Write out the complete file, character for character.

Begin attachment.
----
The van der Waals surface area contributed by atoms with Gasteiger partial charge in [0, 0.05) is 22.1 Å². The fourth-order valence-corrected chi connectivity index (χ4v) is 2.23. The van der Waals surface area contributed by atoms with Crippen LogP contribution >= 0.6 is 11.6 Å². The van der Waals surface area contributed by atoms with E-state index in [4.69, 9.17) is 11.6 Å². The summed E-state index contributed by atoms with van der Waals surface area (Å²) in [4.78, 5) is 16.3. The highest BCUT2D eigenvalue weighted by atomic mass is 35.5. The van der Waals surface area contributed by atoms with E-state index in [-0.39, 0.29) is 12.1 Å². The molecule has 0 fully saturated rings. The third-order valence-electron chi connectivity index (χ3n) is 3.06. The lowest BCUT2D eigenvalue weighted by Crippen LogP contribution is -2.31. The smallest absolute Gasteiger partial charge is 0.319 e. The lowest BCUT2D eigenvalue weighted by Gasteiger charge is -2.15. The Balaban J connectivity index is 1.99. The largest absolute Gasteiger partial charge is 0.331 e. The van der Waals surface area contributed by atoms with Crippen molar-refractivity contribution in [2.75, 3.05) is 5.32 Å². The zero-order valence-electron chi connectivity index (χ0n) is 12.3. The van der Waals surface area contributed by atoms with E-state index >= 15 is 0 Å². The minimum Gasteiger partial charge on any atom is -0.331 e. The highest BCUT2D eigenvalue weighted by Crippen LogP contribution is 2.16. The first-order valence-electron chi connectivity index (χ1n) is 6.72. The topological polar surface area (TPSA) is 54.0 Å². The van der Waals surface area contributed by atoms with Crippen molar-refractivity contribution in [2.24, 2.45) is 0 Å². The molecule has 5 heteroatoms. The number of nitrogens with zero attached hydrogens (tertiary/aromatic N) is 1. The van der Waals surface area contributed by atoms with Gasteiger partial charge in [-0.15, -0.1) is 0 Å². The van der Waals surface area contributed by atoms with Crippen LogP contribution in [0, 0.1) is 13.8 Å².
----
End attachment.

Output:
The van der Waals surface area contributed by atoms with Gasteiger partial charge in [0, 0.05) is 22.1 Å². The fourth-order valence-corrected chi connectivity index (χ4v) is 2.23. The van der Waals surface area contributed by atoms with Crippen LogP contribution >= 0.6 is 11.6 Å². The van der Waals surface area contributed by atoms with E-state index in [4.69, 9.17) is 11.6 Å². The summed E-state index contributed by atoms with van der Waals surface area (Å²) in [4.78, 5) is 16.3. The highest BCUT2D eigenvalue weighted by atomic mass is 35.5. The van der Waals surface area contributed by atoms with E-state index in [-0.39, 0.29) is 12.1 Å². The molecule has 0 fully saturated rings. The third-order valence-electron chi connectivity index (χ3n) is 3.06. The lowest BCUT2D eigenvalue weighted by Crippen LogP contribution is -2.31. The smallest absolute Gasteiger partial charge is 0.319 e. The lowest BCUT2D eigenvalue weighted by Gasteiger charge is -2.15. The Balaban J connectivity index is 1.99. The largest absolute Gasteiger partial charge is 0.331 e. The van der Waals surface area contributed by atoms with Crippen molar-refractivity contribution in [2.75, 3.05) is 5.32 Å². The zero-order valence-electron chi connectivity index (χ0n) is 12.3. The van der Waals surface area contributed by atoms with E-state index >= 15 is 0 Å². The minimum Gasteiger partial charge on any atom is -0.331 e. The highest BCUT2D eigenvalue weighted by Crippen LogP contribution is 2.16. The first-order valence-electron chi connectivity index (χ1n) is 6.72. The topological polar surface area (TPSA) is 54.0 Å². The van der Waals surface area contributed by atoms with Crippen molar-refractivity contribution in [2.24, 2.45) is 0 Å². The molecule has 5 heteroatoms. The number of nitrogens with zero attached hydrogens (tertiary/aromatic N) is 1. The van der Waals surface area contributed by atoms with Gasteiger partial charge in [-0.15, -0.1) is 0 Å². The van der Waals surface area contributed by atoms with Crippen LogP contribution in [0, 0.1) is 13.8 Å².